"You know, I've played in this league for a few years and Sacramento has definitely always been one of the strongest teams," said Gissell, who was in the PCL from 2002-05 before playing two seasons in Japan. "We have a great team here. I'm very happy to be on this team. It's an outstanding group of guys.
"We kept it up all year. This is my 13th year of professional baseball and this has been the best team I've been on, personality-wise. Oakland has done a great job of putting together winning teams in Sacramento."
The Yankees had an opportunity to break the game open in the first inning, loading the bases with two outs against Sacramento starter Brad Knox. Matt Carson, however, flied out to the wall in center to end the threat.
The River Cats didn't squander their opportunity, going to work quickly in the bottom half of the inning against Ian Kennedy. Chris Denorfia led off with a double. After a wild pitch and a walk to Carlos Gonzalez put runners on the corners, Wes Bankston singled in the game's first run. Brooks Conrad followed with an RBI single of his own before Casey Rogowski brought in another run with a fielder's choice.
Kennedy settled down after the first, throwing four scoreless innings before giving way to Steven Jackson. Kennedy struck out seven and scattered seven hits in his 95-pitch effort, but the Scranton/Wilkes-Barre offense couldn't break through against Knox or the Sacramento bullpen.
Knox hadn't pitched since going 2 1/3 innings in the PCL playoff opener against Salt Lake on Sept. 3. As a result, River Cats manager Todd Steverson pulled him after two innings and 31 pitches. But Gissell and Co. proved more than equal to the task of holding down the Yanks. Gissell was 1-1 with a 6.30 ERA in 10 postseason innings before Tuesday but was sharp against the Yanks, allowing just one hit and striking out four, including fanning the side in the fourth.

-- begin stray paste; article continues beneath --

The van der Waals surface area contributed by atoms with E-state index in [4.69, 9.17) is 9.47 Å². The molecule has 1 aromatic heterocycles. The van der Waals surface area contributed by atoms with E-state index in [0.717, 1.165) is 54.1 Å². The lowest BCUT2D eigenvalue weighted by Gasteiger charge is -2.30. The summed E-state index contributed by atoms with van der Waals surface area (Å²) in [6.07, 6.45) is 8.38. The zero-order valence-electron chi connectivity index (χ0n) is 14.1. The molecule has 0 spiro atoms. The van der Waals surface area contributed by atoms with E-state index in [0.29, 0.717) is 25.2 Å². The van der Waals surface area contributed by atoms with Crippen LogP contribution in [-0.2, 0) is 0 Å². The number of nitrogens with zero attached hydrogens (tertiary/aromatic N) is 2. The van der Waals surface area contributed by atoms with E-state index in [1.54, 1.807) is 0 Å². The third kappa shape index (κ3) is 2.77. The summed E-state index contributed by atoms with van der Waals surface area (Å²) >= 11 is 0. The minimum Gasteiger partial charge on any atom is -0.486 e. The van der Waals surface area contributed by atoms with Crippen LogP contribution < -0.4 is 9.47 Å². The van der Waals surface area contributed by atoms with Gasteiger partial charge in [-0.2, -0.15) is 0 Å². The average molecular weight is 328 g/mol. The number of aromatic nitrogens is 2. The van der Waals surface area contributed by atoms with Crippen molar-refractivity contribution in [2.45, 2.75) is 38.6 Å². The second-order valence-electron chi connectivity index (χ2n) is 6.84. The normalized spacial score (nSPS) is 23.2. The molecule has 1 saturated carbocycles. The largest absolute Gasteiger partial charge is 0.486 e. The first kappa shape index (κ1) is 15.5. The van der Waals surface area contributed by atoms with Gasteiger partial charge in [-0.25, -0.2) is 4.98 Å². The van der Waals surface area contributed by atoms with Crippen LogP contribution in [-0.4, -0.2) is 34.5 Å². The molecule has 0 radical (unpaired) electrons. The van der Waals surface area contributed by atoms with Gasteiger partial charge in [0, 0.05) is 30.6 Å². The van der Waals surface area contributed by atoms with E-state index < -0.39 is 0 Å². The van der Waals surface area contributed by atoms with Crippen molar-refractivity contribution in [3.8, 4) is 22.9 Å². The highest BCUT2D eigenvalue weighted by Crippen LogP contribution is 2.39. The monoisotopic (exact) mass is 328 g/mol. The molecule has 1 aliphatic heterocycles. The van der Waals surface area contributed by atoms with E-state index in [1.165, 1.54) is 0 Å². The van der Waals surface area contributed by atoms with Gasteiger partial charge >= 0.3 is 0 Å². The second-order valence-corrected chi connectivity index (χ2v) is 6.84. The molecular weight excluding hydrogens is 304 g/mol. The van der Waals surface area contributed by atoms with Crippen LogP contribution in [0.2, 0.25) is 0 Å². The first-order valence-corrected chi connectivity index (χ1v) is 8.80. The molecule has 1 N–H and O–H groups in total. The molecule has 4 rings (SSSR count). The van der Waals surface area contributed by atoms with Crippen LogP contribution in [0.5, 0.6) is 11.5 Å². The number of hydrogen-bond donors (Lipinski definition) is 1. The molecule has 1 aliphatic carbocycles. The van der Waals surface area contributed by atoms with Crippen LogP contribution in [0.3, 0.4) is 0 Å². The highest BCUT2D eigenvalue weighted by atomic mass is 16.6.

"They told me before the game that I'd be coming in second," Gissell said. "Usually, my cutter is my best pitch, but tonight it wasn't working. I had the curveball today and I was locating the fastball well. I threw the cutter well warming up, but I spiked a few after going 0-2 on my first hitter. After that, I didn't think it was going to happen."
The Yanks didn't fare much better against the rest of the Sacramento bullpen, either. Ryan Wing pitched a scoreless inning, striking out two. Ramiro Pena, just called up from Double-A Trenton, accounted for the only Scranton/Wilkes-Barre run, driving in Matt Carson with a seventh-inning single off Henry Rodriguez.
Brad Kilby and Bret Prinz combined to throw the final two innings, striking out two without allowing a hit.
"Chris was unbelievable tonight," said Conrad. "He's a veteran pitcher, so he's the guy you want on the mound. He came in today and showed you why. He was getting strikes around the plate. I wouldn't have wanted anyone but Chris on the mound, and he got the job done."
As for the newly crowned Sacramento dynasty, well, Conrad had to admit, it's not a stretch to label what the River Cats have done in recent years as such. He played the last four seasons in Round Rock, so he's gotten a close look at what Sacramento has been able to accomplish.
"I guess this is as close as you can get at the Triple-A level," Conrad said. "When I was with Round Rock, these guys always had great teams year in and year out. They always seem to have a good mix of guys who play hard. It's unbelievable the success they've had. They just keep it going. It's a great organization."